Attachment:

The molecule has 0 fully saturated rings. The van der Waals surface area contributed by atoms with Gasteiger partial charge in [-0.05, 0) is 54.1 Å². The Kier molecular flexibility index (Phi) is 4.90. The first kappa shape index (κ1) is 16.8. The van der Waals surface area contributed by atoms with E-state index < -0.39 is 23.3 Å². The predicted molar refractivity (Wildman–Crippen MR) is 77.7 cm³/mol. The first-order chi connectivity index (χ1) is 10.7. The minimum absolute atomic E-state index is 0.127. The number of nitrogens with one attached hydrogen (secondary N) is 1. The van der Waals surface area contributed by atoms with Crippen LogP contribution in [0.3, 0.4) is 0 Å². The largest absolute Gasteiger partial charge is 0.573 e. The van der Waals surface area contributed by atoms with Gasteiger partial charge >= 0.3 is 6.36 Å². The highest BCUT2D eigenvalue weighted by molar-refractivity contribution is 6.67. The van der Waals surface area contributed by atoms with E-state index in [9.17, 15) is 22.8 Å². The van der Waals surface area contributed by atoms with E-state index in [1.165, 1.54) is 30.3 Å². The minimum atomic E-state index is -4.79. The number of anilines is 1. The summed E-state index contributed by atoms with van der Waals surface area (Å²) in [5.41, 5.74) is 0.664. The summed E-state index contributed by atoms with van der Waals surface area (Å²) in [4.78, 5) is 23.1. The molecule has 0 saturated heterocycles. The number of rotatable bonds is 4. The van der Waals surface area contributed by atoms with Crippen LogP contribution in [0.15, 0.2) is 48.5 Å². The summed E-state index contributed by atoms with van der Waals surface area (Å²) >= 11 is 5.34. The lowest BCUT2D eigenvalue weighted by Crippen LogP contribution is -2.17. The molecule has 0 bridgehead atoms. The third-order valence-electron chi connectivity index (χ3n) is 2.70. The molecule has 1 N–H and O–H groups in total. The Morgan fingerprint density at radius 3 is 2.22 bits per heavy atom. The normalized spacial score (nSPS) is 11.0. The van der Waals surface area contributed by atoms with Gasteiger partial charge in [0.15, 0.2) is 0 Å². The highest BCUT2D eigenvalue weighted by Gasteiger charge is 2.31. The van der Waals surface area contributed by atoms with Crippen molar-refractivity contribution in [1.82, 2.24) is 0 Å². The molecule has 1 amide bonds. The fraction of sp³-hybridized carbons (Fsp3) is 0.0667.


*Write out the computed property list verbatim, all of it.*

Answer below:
The molecule has 0 fully saturated rings. The van der Waals surface area contributed by atoms with Gasteiger partial charge in [-0.05, 0) is 54.1 Å². The Kier molecular flexibility index (Phi) is 4.90. The first kappa shape index (κ1) is 16.8. The van der Waals surface area contributed by atoms with E-state index < -0.39 is 23.3 Å². The predicted molar refractivity (Wildman–Crippen MR) is 77.7 cm³/mol. The first-order chi connectivity index (χ1) is 10.7. The minimum absolute atomic E-state index is 0.127. The number of nitrogens with one attached hydrogen (secondary N) is 1. The van der Waals surface area contributed by atoms with Crippen LogP contribution in [0.3, 0.4) is 0 Å². The largest absolute Gasteiger partial charge is 0.573 e. The van der Waals surface area contributed by atoms with Gasteiger partial charge >= 0.3 is 6.36 Å². The highest BCUT2D eigenvalue weighted by molar-refractivity contribution is 6.67. The van der Waals surface area contributed by atoms with E-state index in [9.17, 15) is 22.8 Å². The van der Waals surface area contributed by atoms with E-state index in [1.165, 1.54) is 30.3 Å². The minimum atomic E-state index is -4.79. The number of anilines is 1. The summed E-state index contributed by atoms with van der Waals surface area (Å²) in [5.41, 5.74) is 0.664. The summed E-state index contributed by atoms with van der Waals surface area (Å²) in [4.78, 5) is 23.1. The molecule has 0 saturated heterocycles. The number of rotatable bonds is 4. The van der Waals surface area contributed by atoms with Crippen LogP contribution in [0.15, 0.2) is 48.5 Å². The summed E-state index contributed by atoms with van der Waals surface area (Å²) >= 11 is 5.34. The lowest BCUT2D eigenvalue weighted by Crippen LogP contribution is -2.17. The molecule has 0 bridgehead atoms. The third-order valence-electron chi connectivity index (χ3n) is 2.70. The molecule has 1 N–H and O–H groups in total. The Morgan fingerprint density at radius 3 is 2.22 bits per heavy atom. The normalized spacial score (nSPS) is 11.0. The van der Waals surface area contributed by atoms with Gasteiger partial charge in [0.15, 0.2) is 0 Å². The highest BCUT2D eigenvalue weighted by Gasteiger charge is 2.31. The van der Waals surface area contributed by atoms with Crippen molar-refractivity contribution in [1.82, 2.24) is 0 Å². The molecule has 1 amide bonds. The fraction of sp³-hybridized carbons (Fsp3) is 0.0667.